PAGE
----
Monday, February 27, 2017

Meaningful Minutes: Dictation

I am sorry I skipped last week.  I honestly don't have a good reason.  Life!  This week lets talk about the next step after copywork  - studied dictation.

This may sound like an outdated skill that only secretaries of old needed to know - but really it is a great skill to practice at home.  Dictation is basically writing down what someone is saying aloud - word for word - in your own handwriting (it does make a difference).  Eventually, you want children to actually hear and summarize in notes - but dictation is an intermediate step.  Dictation helps children with handwriting, listening, grammar, spelling, and attention.

Dictation should begin when a child is about 9 or 10.  They need to be comfortable with the process of writing and copywork as well as able to spell basic words before they move into dictation.  I often do studied dictation - which means that the child can look at the passage before you read it aloud to them.  I tell my son to notice spelling, punctuation and anything else that is different and make sure he has it down.  When you dictate it you simply read it phrase by phrase.  You should only read each phrase once (attention) but with newbies you might repeat a few times.  The child writes what you said including proper spelling and punctuation.  At the end they check it against the original passage and notice where they were off.  With short passages this takes less than 10 minutes.  As students get older it can be much longer - expanding their attention and their memories as you grow into it.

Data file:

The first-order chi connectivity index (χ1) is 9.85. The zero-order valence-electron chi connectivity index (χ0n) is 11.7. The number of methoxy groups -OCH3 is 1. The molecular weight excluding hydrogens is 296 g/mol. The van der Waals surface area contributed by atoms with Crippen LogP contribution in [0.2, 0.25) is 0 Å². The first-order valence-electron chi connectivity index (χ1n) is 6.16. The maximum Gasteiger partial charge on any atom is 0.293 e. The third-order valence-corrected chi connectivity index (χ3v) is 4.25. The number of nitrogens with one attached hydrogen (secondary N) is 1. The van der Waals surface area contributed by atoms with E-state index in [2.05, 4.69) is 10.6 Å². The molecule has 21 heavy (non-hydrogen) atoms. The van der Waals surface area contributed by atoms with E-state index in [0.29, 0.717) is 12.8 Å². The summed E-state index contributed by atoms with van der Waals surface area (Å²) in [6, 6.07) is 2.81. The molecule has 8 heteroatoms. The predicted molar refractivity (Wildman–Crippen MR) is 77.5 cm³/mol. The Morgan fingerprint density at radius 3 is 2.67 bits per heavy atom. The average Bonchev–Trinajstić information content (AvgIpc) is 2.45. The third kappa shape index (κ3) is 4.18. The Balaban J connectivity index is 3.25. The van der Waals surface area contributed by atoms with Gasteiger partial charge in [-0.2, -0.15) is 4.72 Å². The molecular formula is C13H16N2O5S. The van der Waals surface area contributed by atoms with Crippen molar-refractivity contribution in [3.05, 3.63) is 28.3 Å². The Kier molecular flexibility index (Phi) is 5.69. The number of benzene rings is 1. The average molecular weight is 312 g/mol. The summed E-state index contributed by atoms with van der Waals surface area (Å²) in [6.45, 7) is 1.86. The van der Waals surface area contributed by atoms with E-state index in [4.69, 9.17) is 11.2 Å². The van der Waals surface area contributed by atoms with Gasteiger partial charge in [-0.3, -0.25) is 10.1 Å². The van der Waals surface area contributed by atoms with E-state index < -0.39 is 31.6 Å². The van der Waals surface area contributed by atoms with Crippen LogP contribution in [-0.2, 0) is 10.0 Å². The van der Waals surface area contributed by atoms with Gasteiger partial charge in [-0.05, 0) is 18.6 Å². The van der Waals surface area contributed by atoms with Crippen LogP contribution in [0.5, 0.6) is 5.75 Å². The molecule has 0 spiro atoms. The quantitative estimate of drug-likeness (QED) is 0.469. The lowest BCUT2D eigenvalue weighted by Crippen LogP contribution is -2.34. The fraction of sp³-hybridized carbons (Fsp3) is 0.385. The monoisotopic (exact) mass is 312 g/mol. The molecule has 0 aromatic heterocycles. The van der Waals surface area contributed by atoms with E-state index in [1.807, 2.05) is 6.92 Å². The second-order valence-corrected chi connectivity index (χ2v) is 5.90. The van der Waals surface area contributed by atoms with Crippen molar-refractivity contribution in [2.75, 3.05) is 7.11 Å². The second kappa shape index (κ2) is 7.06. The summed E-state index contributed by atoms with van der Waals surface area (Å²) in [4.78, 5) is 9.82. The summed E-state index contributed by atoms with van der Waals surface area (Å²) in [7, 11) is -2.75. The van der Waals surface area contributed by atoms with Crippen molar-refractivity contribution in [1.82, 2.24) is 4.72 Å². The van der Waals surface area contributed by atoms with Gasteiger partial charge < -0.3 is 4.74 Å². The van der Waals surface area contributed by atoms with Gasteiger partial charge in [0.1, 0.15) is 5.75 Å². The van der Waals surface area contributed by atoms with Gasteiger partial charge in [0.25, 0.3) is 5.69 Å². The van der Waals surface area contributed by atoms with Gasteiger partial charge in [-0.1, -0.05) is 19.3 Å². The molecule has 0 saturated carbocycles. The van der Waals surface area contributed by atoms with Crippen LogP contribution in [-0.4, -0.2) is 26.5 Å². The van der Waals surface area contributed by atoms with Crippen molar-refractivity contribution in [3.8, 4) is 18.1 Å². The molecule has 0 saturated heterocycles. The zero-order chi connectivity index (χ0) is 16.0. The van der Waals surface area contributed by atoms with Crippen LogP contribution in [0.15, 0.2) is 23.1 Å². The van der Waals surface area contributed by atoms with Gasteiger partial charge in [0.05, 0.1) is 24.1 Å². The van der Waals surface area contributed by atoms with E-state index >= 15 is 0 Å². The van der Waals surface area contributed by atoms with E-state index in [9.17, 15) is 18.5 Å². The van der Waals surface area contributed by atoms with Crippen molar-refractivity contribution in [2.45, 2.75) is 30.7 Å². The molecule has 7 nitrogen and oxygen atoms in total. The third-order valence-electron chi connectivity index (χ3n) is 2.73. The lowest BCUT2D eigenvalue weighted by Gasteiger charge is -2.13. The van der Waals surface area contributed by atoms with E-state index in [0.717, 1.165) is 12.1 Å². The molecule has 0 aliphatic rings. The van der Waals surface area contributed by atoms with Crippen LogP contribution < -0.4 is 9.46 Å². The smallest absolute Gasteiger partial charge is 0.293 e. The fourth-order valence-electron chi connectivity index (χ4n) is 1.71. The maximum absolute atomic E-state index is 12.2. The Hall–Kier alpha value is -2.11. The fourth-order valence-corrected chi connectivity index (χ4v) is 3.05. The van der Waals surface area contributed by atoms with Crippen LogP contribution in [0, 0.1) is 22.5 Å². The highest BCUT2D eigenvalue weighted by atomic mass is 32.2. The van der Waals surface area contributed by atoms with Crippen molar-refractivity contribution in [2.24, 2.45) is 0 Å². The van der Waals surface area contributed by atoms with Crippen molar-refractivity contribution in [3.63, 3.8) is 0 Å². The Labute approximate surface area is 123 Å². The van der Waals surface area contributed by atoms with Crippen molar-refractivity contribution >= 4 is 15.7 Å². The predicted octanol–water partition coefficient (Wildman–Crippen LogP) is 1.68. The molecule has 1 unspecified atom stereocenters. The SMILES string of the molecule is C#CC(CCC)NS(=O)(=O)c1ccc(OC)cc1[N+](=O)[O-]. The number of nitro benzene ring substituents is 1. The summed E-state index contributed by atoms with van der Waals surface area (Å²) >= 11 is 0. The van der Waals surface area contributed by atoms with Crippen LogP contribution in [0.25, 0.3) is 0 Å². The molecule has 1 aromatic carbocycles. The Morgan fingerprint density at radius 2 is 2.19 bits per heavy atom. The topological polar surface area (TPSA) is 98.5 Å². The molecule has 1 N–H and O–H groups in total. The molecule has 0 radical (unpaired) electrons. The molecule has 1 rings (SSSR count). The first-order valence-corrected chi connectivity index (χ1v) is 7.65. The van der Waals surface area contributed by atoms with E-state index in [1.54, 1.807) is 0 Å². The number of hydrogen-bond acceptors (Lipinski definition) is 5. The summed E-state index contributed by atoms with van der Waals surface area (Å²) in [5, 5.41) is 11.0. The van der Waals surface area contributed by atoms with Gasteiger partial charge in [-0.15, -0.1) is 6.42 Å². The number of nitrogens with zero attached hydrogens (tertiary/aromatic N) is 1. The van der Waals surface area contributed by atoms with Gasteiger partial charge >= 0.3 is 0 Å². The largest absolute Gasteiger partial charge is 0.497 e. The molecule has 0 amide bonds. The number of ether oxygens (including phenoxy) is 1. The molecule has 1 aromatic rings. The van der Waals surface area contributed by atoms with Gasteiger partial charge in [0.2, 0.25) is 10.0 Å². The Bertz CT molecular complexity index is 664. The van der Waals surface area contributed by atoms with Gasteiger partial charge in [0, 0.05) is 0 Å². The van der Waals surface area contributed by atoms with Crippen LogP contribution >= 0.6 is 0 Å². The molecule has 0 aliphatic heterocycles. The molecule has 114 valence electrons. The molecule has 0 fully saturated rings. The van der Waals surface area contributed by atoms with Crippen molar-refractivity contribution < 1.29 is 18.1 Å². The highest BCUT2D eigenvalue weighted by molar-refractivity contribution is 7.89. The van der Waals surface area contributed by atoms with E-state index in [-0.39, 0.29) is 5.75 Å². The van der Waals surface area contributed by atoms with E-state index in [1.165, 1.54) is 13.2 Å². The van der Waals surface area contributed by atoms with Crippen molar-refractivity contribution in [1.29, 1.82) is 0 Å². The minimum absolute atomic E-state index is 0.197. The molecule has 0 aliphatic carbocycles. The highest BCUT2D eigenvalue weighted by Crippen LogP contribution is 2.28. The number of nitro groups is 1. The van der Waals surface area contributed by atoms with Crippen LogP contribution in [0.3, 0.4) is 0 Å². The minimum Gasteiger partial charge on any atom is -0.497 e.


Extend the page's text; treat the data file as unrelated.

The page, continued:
Here is another interpretation, a checklist article and a video about it.   One mom has her child study on her own, while the other leads their children through the process.  Some people have the children use the passage as copywork first and then it becomes dictation.  Others allow the student to study it one day and actually do the dictation the following day.  I think it depends on your kids.  I would typically have it written out on a sheet of paper - not the white board - for beginning students.

You can pull passages from anywhere - literature, maxims, nursery rhymes, the Bible, favorite quotes, fables. Just remember the age and ability of the child you are working with.

 If you want help finding them you can try these resources:

Writing Through History (the curricula developed by the person doing the video above) has dictation passages picked out from the history passages she has chosen.

Here is a more traditional (FREE) dictation book.

Dictation Day by Day is an older series.
book 2 - This one starts VERY basic - but it gets more difficult pretty quickly.  There are also maxims and proverbs and memory selections in the back.  I always like to build confidence where I can.
book 3 - (just for kicks read the first lesson!)
book 4 
book 5
book 6

If you want a more modern series you can check out Spelling Wisdom.  There are five books in this series which begins in 3rd grade and ends in 12th grade.  (There are more hints about using this process on their page).

Dictation is another step towards ensuring your child is a competent listener and writer.  I do remember doing this some when I was in 5th grade - mostly history selections.  It was rare but we did do it.  I highly recommend this as a great way to keep skills sharp over the summer.  You can decide how much grammar you want to discuss as you look at passages.  It can help with spelling as well. If you use a book of collected passages many of them are quotes from famous people, works and sayings - beauty.  Again, you are getting a lot of bang for your 15 minutes of investment.

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